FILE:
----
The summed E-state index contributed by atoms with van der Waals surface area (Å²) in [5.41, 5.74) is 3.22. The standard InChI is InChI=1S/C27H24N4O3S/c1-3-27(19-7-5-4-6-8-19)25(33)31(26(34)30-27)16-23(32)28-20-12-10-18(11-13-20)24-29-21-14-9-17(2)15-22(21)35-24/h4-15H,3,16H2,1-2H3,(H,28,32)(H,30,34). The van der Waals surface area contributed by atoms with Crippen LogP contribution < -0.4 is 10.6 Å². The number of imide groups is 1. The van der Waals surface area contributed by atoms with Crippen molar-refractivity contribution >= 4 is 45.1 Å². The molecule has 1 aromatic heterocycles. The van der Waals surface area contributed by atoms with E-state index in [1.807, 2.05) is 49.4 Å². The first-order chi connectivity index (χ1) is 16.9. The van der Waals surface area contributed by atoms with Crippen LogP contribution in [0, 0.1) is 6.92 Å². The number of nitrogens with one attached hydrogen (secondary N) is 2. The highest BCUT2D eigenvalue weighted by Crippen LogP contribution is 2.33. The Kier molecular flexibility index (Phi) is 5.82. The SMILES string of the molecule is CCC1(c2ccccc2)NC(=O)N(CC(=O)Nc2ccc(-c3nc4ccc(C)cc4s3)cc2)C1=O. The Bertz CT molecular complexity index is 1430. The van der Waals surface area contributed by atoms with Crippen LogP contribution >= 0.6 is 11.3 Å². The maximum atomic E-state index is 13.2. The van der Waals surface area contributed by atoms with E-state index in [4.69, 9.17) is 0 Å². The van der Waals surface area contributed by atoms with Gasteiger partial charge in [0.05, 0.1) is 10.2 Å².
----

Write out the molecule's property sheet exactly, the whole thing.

The summed E-state index contributed by atoms with van der Waals surface area (Å²) in [5.41, 5.74) is 3.22. The standard InChI is InChI=1S/C27H24N4O3S/c1-3-27(19-7-5-4-6-8-19)25(33)31(26(34)30-27)16-23(32)28-20-12-10-18(11-13-20)24-29-21-14-9-17(2)15-22(21)35-24/h4-15H,3,16H2,1-2H3,(H,28,32)(H,30,34). The van der Waals surface area contributed by atoms with Crippen LogP contribution < -0.4 is 10.6 Å². The number of imide groups is 1. The van der Waals surface area contributed by atoms with Crippen molar-refractivity contribution >= 4 is 45.1 Å². The molecule has 1 aromatic heterocycles. The van der Waals surface area contributed by atoms with E-state index in [1.807, 2.05) is 49.4 Å². The first-order chi connectivity index (χ1) is 16.9. The van der Waals surface area contributed by atoms with Crippen LogP contribution in [0, 0.1) is 6.92 Å². The number of nitrogens with one attached hydrogen (secondary N) is 2. The highest BCUT2D eigenvalue weighted by Crippen LogP contribution is 2.33. The Kier molecular flexibility index (Phi) is 5.82. The SMILES string of the molecule is CCC1(c2ccccc2)NC(=O)N(CC(=O)Nc2ccc(-c3nc4ccc(C)cc4s3)cc2)C1=O. The Bertz CT molecular complexity index is 1430. The van der Waals surface area contributed by atoms with Crippen LogP contribution >= 0.6 is 11.3 Å². The maximum atomic E-state index is 13.2. The van der Waals surface area contributed by atoms with E-state index in [4.69, 9.17) is 0 Å². The van der Waals surface area contributed by atoms with Gasteiger partial charge in [0.05, 0.1) is 10.2 Å².